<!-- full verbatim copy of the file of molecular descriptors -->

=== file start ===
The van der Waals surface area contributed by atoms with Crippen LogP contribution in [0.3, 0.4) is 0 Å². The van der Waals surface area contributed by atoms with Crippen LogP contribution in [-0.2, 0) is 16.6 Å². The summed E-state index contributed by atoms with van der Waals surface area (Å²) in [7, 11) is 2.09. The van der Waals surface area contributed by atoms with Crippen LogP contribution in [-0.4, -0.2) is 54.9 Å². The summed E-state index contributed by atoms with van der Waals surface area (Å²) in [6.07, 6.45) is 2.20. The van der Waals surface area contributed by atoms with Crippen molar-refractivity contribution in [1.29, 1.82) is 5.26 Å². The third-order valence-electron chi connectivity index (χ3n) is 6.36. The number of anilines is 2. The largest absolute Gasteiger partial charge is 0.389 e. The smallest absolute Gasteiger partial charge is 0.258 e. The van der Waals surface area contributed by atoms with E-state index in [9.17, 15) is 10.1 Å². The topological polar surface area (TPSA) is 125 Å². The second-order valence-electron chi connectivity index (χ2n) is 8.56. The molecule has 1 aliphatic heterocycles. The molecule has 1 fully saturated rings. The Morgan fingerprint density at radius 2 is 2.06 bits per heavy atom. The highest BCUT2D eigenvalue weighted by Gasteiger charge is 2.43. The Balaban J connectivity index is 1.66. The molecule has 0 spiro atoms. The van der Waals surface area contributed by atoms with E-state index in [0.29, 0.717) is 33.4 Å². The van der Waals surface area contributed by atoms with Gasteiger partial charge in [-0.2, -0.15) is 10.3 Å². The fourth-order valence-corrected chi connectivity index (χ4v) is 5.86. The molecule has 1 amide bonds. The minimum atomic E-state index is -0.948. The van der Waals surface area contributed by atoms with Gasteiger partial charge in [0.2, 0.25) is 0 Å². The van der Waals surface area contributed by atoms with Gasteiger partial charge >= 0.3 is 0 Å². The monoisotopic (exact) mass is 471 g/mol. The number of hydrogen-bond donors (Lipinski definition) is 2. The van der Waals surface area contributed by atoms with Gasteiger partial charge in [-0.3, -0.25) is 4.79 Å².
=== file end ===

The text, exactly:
The van der Waals surface area contributed by atoms with Crippen LogP contribution in [0.3, 0.4) is 0 Å². The van der Waals surface area contributed by atoms with Crippen LogP contribution in [-0.2, 0) is 16.6 Å². The summed E-state index contributed by atoms with van der Waals surface area (Å²) in [7, 11) is 2.09. The van der Waals surface area contributed by atoms with Crippen LogP contribution in [-0.4, -0.2) is 54.9 Å². The summed E-state index contributed by atoms with van der Waals surface area (Å²) in [6.07, 6.45) is 2.20. The van der Waals surface area contributed by atoms with Crippen molar-refractivity contribution in [1.29, 1.82) is 5.26 Å². The third-order valence-electron chi connectivity index (χ3n) is 6.36. The number of anilines is 2. The largest absolute Gasteiger partial charge is 0.389 e. The smallest absolute Gasteiger partial charge is 0.258 e. The van der Waals surface area contributed by atoms with E-state index in [9.17, 15) is 10.1 Å². The topological polar surface area (TPSA) is 125 Å². The second-order valence-electron chi connectivity index (χ2n) is 8.56. The molecule has 1 aliphatic heterocycles. The molecule has 1 fully saturated rings. The Morgan fingerprint density at radius 2 is 2.06 bits per heavy atom. The highest BCUT2D eigenvalue weighted by Gasteiger charge is 2.43. The Balaban J connectivity index is 1.66. The molecule has 0 spiro atoms. The van der Waals surface area contributed by atoms with E-state index in [0.29, 0.717) is 33.4 Å². The van der Waals surface area contributed by atoms with Gasteiger partial charge in [-0.2, -0.15) is 10.3 Å². The fourth-order valence-corrected chi connectivity index (χ4v) is 5.86. The molecule has 1 amide bonds. The minimum atomic E-state index is -0.948. The van der Waals surface area contributed by atoms with Gasteiger partial charge in [0.2, 0.25) is 0 Å². The van der Waals surface area contributed by atoms with Gasteiger partial charge >= 0.3 is 0 Å². The monoisotopic (exact) mass is 471 g/mol. The number of hydrogen-bond donors (Lipinski definition) is 2. The van der Waals surface area contributed by atoms with Gasteiger partial charge in [-0.3, -0.25) is 4.79 Å².